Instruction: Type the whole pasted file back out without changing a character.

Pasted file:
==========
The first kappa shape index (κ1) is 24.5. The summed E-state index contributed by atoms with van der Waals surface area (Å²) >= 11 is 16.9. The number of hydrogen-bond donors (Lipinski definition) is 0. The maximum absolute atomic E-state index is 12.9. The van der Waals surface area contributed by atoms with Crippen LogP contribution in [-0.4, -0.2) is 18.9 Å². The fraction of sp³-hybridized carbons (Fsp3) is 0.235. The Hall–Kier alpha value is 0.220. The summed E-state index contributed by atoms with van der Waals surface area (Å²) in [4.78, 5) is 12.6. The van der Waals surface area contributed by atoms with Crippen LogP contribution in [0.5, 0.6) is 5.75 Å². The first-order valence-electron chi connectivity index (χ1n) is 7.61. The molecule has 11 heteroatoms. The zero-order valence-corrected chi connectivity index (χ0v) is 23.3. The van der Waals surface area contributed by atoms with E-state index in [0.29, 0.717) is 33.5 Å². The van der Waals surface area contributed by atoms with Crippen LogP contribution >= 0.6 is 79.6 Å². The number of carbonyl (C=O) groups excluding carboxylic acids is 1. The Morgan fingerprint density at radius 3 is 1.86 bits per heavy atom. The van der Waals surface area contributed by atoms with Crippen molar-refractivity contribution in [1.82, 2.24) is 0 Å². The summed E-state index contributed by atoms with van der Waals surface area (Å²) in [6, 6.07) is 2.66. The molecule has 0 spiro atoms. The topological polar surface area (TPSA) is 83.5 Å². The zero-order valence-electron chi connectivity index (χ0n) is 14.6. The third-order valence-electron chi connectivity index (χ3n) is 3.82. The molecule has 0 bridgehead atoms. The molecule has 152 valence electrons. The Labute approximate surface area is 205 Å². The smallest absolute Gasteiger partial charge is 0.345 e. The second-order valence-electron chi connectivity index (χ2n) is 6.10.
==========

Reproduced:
The first kappa shape index (κ1) is 24.5. The summed E-state index contributed by atoms with van der Waals surface area (Å²) >= 11 is 16.9. The number of hydrogen-bond donors (Lipinski definition) is 0. The maximum absolute atomic E-state index is 12.9. The van der Waals surface area contributed by atoms with Crippen LogP contribution in [-0.4, -0.2) is 18.9 Å². The fraction of sp³-hybridized carbons (Fsp3) is 0.235. The Hall–Kier alpha value is 0.220. The summed E-state index contributed by atoms with van der Waals surface area (Å²) in [4.78, 5) is 12.6. The van der Waals surface area contributed by atoms with Crippen LogP contribution in [0.5, 0.6) is 5.75 Å². The first-order valence-electron chi connectivity index (χ1n) is 7.61. The molecule has 11 heteroatoms. The zero-order valence-corrected chi connectivity index (χ0v) is 23.3. The van der Waals surface area contributed by atoms with E-state index in [0.29, 0.717) is 33.5 Å². The van der Waals surface area contributed by atoms with Crippen LogP contribution >= 0.6 is 79.6 Å². The number of carbonyl (C=O) groups excluding carboxylic acids is 1. The Morgan fingerprint density at radius 3 is 1.86 bits per heavy atom. The van der Waals surface area contributed by atoms with Crippen molar-refractivity contribution in [1.82, 2.24) is 0 Å². The summed E-state index contributed by atoms with van der Waals surface area (Å²) in [6, 6.07) is 2.66. The molecule has 0 spiro atoms. The topological polar surface area (TPSA) is 83.5 Å². The zero-order valence-electron chi connectivity index (χ0n) is 14.6. The third-order valence-electron chi connectivity index (χ3n) is 3.82. The molecule has 0 bridgehead atoms. The molecule has 152 valence electrons. The Labute approximate surface area is 205 Å². The smallest absolute Gasteiger partial charge is 0.345 e. The second-order valence-electron chi connectivity index (χ2n) is 6.10.